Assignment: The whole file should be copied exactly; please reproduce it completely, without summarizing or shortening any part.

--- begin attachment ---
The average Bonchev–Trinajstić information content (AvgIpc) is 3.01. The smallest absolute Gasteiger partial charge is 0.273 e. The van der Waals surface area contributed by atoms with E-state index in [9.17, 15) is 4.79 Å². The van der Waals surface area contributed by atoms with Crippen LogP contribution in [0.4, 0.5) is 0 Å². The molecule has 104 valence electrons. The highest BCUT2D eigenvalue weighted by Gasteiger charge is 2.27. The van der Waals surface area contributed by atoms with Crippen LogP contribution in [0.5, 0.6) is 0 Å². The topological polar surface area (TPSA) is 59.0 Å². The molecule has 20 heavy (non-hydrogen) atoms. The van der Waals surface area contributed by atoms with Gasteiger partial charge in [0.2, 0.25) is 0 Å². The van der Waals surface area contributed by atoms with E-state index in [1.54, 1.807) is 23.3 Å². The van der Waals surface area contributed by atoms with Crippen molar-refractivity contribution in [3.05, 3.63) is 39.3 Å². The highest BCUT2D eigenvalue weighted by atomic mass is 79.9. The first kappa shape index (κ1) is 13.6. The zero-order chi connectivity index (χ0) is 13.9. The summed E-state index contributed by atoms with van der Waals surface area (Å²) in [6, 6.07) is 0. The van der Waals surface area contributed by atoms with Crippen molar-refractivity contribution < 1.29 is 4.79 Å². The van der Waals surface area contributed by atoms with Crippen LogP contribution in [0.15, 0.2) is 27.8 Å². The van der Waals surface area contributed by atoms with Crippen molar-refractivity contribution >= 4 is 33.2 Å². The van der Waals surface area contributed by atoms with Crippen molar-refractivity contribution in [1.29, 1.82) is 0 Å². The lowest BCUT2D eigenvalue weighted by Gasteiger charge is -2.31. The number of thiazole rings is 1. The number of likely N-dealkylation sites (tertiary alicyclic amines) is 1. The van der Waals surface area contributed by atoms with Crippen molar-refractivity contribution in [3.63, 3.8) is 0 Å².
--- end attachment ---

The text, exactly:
The average Bonchev–Trinajstić information content (AvgIpc) is 3.01. The smallest absolute Gasteiger partial charge is 0.273 e. The van der Waals surface area contributed by atoms with E-state index in [9.17, 15) is 4.79 Å². The van der Waals surface area contributed by atoms with Crippen LogP contribution in [0.4, 0.5) is 0 Å². The molecule has 104 valence electrons. The highest BCUT2D eigenvalue weighted by Gasteiger charge is 2.27. The van der Waals surface area contributed by atoms with Crippen LogP contribution in [0.5, 0.6) is 0 Å². The topological polar surface area (TPSA) is 59.0 Å². The molecule has 20 heavy (non-hydrogen) atoms. The van der Waals surface area contributed by atoms with Gasteiger partial charge in [0.2, 0.25) is 0 Å². The van der Waals surface area contributed by atoms with E-state index in [1.54, 1.807) is 23.3 Å². The van der Waals surface area contributed by atoms with Crippen molar-refractivity contribution in [3.05, 3.63) is 39.3 Å². The highest BCUT2D eigenvalue weighted by atomic mass is 79.9. The first kappa shape index (κ1) is 13.6. The zero-order chi connectivity index (χ0) is 13.9. The summed E-state index contributed by atoms with van der Waals surface area (Å²) in [6, 6.07) is 0. The van der Waals surface area contributed by atoms with Crippen molar-refractivity contribution < 1.29 is 4.79 Å². The van der Waals surface area contributed by atoms with Crippen LogP contribution in [0.15, 0.2) is 27.8 Å². The van der Waals surface area contributed by atoms with Crippen molar-refractivity contribution >= 4 is 33.2 Å². The van der Waals surface area contributed by atoms with Crippen molar-refractivity contribution in [1.29, 1.82) is 0 Å². The lowest BCUT2D eigenvalue weighted by Gasteiger charge is -2.31. The number of thiazole rings is 1. The number of likely N-dealkylation sites (tertiary alicyclic amines) is 1. The van der Waals surface area contributed by atoms with Crippen molar-refractivity contribution in [3.63, 3.8) is 0 Å².